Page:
You misunderstand me. By specific selection, I mean the entire assemblage, including not just the "democratic autonomy" bits, but also the feminist and ecological aspects that mikhail dismisses as "bla bla...". (I can understand why someone with such blinkered economistic politics would dismiss these elements as irrelevant window dressing, but I would have expected something better from yourself.)

My point is that, to take the feminist aspect, this involves the council movement activists in a fair amount of work (in a number of the council areas, this is reported as the bulk of the social movement work, in the Tatort report) in dealing with issues around forced marriage, domestic violence, honour killings, family feuds, etc. This activity is not only dirty and dangerous, it comes with a potentially high cost to the organisation in terms of risk of alienating socially conservative families, earning emnity from powerful clans, etc, etc. If a political decision has been made to engage in such high cost activities, it must be because there is a potential benefit to be gained - and I don't think a bunch of Facebook "likes" or re-Tweets from Western anarchos or feminists really cuts the mustard.

To really answer these questions would require access to proper sociological data which for various reasons (not least the hostility of the Turkish state) are just not available to us, afaics.

However we can see that Daesh, which has also had some success in enlisting Kurdish recruits, are also, in their own, radically different way, addressing the management of civil society in a far more interventionist way than the default bourgeois approach of defending private property, freeing market forces and letting civil society look after itself if best it can. The ability of both Daesh and the KCK to recruit willing volunteers from within the Kurdish community suggests that they are a symptom that the default laissez faire approach to social reproduction is not working. i.e. that both are responses to social breakdown within Kurdish society. Similarly to how Swiss confederalism and Bavarian national socialism were different responses to social and political fracturing in their time.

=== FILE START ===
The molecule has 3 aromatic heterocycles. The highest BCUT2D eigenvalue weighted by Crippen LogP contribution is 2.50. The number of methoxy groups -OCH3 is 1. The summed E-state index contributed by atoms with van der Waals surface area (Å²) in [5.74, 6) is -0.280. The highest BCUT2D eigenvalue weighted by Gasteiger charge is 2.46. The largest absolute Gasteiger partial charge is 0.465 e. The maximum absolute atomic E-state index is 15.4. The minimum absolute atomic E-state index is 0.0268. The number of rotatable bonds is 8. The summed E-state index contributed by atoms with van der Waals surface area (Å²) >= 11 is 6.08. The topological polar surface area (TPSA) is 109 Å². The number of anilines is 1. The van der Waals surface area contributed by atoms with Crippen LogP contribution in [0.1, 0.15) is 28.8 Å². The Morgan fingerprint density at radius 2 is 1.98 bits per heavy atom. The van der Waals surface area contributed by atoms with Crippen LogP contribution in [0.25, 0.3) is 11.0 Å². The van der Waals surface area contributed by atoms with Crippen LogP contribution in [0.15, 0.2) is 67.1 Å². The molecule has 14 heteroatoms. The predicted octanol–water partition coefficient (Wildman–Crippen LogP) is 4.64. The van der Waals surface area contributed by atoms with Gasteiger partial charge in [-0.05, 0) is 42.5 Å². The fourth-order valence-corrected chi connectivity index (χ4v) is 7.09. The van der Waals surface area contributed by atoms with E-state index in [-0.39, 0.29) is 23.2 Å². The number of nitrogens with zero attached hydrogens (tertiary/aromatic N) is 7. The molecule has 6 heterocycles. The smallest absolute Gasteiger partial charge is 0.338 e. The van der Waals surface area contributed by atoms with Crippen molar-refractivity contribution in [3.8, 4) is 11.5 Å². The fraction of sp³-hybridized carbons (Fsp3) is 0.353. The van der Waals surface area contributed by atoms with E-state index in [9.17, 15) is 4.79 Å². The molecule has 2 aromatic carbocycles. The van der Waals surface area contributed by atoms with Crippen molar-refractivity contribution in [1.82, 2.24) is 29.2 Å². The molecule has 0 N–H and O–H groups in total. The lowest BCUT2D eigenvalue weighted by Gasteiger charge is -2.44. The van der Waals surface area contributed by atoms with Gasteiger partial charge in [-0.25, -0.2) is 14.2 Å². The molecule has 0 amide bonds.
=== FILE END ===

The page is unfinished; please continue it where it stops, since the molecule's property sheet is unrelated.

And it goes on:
That's my speculation from very limited information. But I certainly don't think the selection of the different pillars of "democratic confederalism" are either random or done for the purposes of gaining hippie-cred.

klas batalo's picture
klas batalo
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Oct 25 2014 20:31

for k yes the talk was by zaher

here is the audio you may have found it and posted it elsewhere

http://www.mixcloud.com/workerssolidarity/anarchist-eyewitness-to-self-m...

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Mr. Jolly
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Oct 26 2014 09:59

Interesting vid,

The resistance has successfully implemented new models of grassroots democracy, gender equality, and sustainable ecology, its members practicing a political project they refer to as Democratic Confederalism. Women and men stand side-by-side in its armed forces in the face of both ISIS and the Bashar al-Assad regime. Despite the resistance’s efforts, Rojava is currently threatened by a massacre, and the international community continues to stand by silently as tragedy unfolds.

http://vimeo.com/109625788

Spikymike
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Nov 23 2014 11:14

This text is probably relevant to this extended discussion though it looks more at the fundamental relationship between modern global capitalism and developments in the Middle East:
http://libcom.org/news/kurdish-question-isis-usa-etc-17112014